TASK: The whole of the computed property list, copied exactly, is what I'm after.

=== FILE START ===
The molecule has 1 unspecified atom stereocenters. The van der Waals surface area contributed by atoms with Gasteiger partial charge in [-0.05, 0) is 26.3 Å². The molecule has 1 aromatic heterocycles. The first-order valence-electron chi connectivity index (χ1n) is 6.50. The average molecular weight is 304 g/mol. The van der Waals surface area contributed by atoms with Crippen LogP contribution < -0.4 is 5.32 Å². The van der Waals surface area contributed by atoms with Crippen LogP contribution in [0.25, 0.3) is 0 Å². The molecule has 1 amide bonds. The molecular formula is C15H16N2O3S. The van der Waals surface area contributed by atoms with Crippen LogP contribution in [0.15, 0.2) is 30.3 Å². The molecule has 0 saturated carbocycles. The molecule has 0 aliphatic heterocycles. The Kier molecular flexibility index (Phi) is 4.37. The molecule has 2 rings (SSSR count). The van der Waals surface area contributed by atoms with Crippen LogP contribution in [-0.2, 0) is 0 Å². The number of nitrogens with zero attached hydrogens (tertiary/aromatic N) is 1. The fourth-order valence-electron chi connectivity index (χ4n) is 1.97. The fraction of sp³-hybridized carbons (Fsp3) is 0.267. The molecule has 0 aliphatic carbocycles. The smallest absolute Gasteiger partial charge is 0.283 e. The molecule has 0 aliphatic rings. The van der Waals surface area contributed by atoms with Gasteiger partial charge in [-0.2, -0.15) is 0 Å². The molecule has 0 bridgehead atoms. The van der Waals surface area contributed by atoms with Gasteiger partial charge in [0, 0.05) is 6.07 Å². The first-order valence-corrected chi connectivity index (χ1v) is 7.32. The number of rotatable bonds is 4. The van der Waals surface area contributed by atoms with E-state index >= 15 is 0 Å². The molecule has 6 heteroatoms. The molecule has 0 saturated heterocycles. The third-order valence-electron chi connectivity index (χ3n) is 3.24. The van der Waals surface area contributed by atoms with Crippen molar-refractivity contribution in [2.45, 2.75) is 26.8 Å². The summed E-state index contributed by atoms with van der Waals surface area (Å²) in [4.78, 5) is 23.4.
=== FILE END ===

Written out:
The molecule has 1 unspecified atom stereocenters. The van der Waals surface area contributed by atoms with Gasteiger partial charge in [-0.05, 0) is 26.3 Å². The molecule has 1 aromatic heterocycles. The first-order valence-electron chi connectivity index (χ1n) is 6.50. The average molecular weight is 304 g/mol. The van der Waals surface area contributed by atoms with Crippen LogP contribution < -0.4 is 5.32 Å². The van der Waals surface area contributed by atoms with Crippen LogP contribution in [0.25, 0.3) is 0 Å². The molecule has 1 amide bonds. The molecular formula is C15H16N2O3S. The van der Waals surface area contributed by atoms with Crippen LogP contribution in [0.15, 0.2) is 30.3 Å². The molecule has 0 saturated carbocycles. The molecule has 0 aliphatic heterocycles. The Kier molecular flexibility index (Phi) is 4.37. The molecule has 2 rings (SSSR count). The van der Waals surface area contributed by atoms with Crippen LogP contribution in [-0.2, 0) is 0 Å². The number of nitrogens with zero attached hydrogens (tertiary/aromatic N) is 1. The fourth-order valence-electron chi connectivity index (χ4n) is 1.97. The fraction of sp³-hybridized carbons (Fsp3) is 0.267. The molecule has 0 aliphatic carbocycles. The smallest absolute Gasteiger partial charge is 0.283 e. The molecule has 0 aliphatic rings. The van der Waals surface area contributed by atoms with Gasteiger partial charge in [-0.2, -0.15) is 0 Å². The molecule has 0 bridgehead atoms. The van der Waals surface area contributed by atoms with Gasteiger partial charge in [0, 0.05) is 6.07 Å². The first-order valence-corrected chi connectivity index (χ1v) is 7.32. The number of rotatable bonds is 4. The van der Waals surface area contributed by atoms with E-state index >= 15 is 0 Å². The molecule has 6 heteroatoms. The molecule has 0 saturated heterocycles. The third-order valence-electron chi connectivity index (χ3n) is 3.24. The van der Waals surface area contributed by atoms with Crippen molar-refractivity contribution in [2.45, 2.75) is 26.8 Å². The summed E-state index contributed by atoms with van der Waals surface area (Å²) in [4.78, 5) is 23.4.